Spirits of the Songs

Well You Needn't
Angel Eyes
Willow Weep For Me
Nature Boy
Mr. PC
Lullaby of the Leaves

Ruby my Dear

Out of This World

Straight No Chaser

Cry Me a River


Angel Eyes, Alternate Take

Willow Weep For Me mp3 sample clip

Willow Weep for Me was a song that Dexter Gordon recorded in the early 1960ís album Our Man in Paris on Blue Note Records.   Bud Powell was the pianist for the session and I always admired his blues-based solo on the track.  During the late 1990ís, it was placed on Dexterís Compilation album entitled Ballads.  This marketing ploy by Blue Note brought the song into the musical library of a whole new generation of jazz listeners.

Dexter Gordon was one of a number of expatriate jazz musicians in the late 1950ís and into the 1960ís.  Many believe that jazz was simply not appreciated the way it should have been in the United States.  When musicians went on tour in Europe, they were treated the way rock stars are treated here in the States today.  Many didnít want to leave once they were there.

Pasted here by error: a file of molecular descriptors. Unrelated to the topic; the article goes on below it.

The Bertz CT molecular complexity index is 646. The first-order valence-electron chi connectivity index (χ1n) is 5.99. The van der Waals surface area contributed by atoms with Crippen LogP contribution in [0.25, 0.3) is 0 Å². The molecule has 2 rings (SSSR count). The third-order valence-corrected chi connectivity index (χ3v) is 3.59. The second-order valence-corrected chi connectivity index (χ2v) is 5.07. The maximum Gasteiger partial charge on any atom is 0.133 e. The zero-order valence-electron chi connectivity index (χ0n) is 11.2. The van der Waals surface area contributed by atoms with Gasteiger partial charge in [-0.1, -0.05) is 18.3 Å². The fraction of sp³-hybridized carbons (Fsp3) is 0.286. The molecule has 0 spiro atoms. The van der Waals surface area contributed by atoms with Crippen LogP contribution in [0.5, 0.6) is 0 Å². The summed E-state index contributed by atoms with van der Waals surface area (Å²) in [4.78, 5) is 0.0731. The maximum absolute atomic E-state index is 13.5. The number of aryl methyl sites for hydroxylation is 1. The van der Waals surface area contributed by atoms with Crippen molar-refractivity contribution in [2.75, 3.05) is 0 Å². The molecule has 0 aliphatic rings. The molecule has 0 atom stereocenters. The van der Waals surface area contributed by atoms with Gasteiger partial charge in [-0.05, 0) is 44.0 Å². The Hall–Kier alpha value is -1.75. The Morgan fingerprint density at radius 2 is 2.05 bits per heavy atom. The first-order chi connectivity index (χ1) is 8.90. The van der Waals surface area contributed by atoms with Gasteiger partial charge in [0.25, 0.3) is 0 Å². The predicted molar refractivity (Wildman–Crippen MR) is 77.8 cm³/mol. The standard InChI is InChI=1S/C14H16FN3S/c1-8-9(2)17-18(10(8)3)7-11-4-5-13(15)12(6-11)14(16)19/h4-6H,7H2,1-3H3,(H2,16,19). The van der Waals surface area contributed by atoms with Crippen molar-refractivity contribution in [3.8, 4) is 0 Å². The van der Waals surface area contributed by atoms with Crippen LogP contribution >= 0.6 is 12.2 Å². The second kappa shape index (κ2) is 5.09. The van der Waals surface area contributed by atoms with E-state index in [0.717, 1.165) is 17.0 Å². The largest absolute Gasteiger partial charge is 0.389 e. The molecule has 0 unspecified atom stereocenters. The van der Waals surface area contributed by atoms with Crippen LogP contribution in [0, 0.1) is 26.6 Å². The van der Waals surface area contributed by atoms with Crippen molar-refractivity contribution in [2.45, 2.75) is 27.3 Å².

Dexter found a new home in Copenhagen, Denmark.  He served as the house band at a local jazz club and toured Western Europe from his Danish home base.  Another jazz legend was with him during this time- the bebop innovating drummer Kenny Clarke. Dexter made a series of Blue Note albums during this period.  Cover photos have him placed in London and Paris as well.  

What makes Our Man in Paris special is that Bud Powell is on that session.  Bud, like Dexter, found himself in Europe during the late 1950ís.  Powell moved to Paris after New Yorkís jazz scene shifted (or as he would say, Ďchangedí) from the clubs on 52nd street to other locales.   Bud, along with Thelonius Monk, was considered the preeminent bebop pianist.  

Although Dexter was an innovator as well, he wasnít as old as Charlie Parker, Dizzy Gillespie or Monk.  Therefore critics included him in a different generation of musicians.   What makes Dexter unique is that he was part of the first bebop band, playing with both Parker and Gillespie at the time.  So DG had first hand learned from the early innovator of the music, yet he had the commercial opportunity to play in a more contemporary small group setting during early 1960ís when Alfred Lion wanted to record him for his label.